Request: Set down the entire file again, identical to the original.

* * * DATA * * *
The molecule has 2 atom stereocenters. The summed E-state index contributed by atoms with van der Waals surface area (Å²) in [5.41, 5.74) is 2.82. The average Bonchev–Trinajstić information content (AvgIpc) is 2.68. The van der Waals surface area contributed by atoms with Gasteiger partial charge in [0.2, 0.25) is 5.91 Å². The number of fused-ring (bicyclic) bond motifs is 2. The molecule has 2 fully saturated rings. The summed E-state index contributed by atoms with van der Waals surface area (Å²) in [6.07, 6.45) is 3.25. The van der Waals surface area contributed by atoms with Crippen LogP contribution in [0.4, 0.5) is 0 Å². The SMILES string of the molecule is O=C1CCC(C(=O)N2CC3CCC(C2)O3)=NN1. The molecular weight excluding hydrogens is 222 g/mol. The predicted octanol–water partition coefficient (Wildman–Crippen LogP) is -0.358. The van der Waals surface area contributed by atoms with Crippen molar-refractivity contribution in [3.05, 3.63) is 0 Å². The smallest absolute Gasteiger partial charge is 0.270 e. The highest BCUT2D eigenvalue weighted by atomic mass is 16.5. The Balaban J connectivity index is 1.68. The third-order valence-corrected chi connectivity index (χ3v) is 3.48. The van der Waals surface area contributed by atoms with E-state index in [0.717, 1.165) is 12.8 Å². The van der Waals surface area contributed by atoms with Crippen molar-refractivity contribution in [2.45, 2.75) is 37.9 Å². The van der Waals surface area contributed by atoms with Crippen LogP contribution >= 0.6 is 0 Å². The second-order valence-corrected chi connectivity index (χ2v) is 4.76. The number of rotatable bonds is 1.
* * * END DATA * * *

The molecule has 2 atom stereocenters. The summed E-state index contributed by atoms with van der Waals surface area (Å²) in [5.41, 5.74) is 2.82. The average Bonchev–Trinajstić information content (AvgIpc) is 2.68. The van der Waals surface area contributed by atoms with Gasteiger partial charge in [0.2, 0.25) is 5.91 Å². The number of fused-ring (bicyclic) bond motifs is 2. The molecule has 2 fully saturated rings. The summed E-state index contributed by atoms with van der Waals surface area (Å²) in [6.07, 6.45) is 3.25. The van der Waals surface area contributed by atoms with Crippen LogP contribution in [0.4, 0.5) is 0 Å². The SMILES string of the molecule is O=C1CCC(C(=O)N2CC3CCC(C2)O3)=NN1. The molecular weight excluding hydrogens is 222 g/mol. The predicted octanol–water partition coefficient (Wildman–Crippen LogP) is -0.358. The van der Waals surface area contributed by atoms with Crippen molar-refractivity contribution in [3.05, 3.63) is 0 Å². The smallest absolute Gasteiger partial charge is 0.270 e. The highest BCUT2D eigenvalue weighted by atomic mass is 16.5. The Balaban J connectivity index is 1.68. The third-order valence-corrected chi connectivity index (χ3v) is 3.48. The van der Waals surface area contributed by atoms with E-state index in [0.717, 1.165) is 12.8 Å². The van der Waals surface area contributed by atoms with Crippen molar-refractivity contribution in [2.45, 2.75) is 37.9 Å². The van der Waals surface area contributed by atoms with Crippen LogP contribution >= 0.6 is 0 Å². The second-order valence-corrected chi connectivity index (χ2v) is 4.76. The number of rotatable bonds is 1.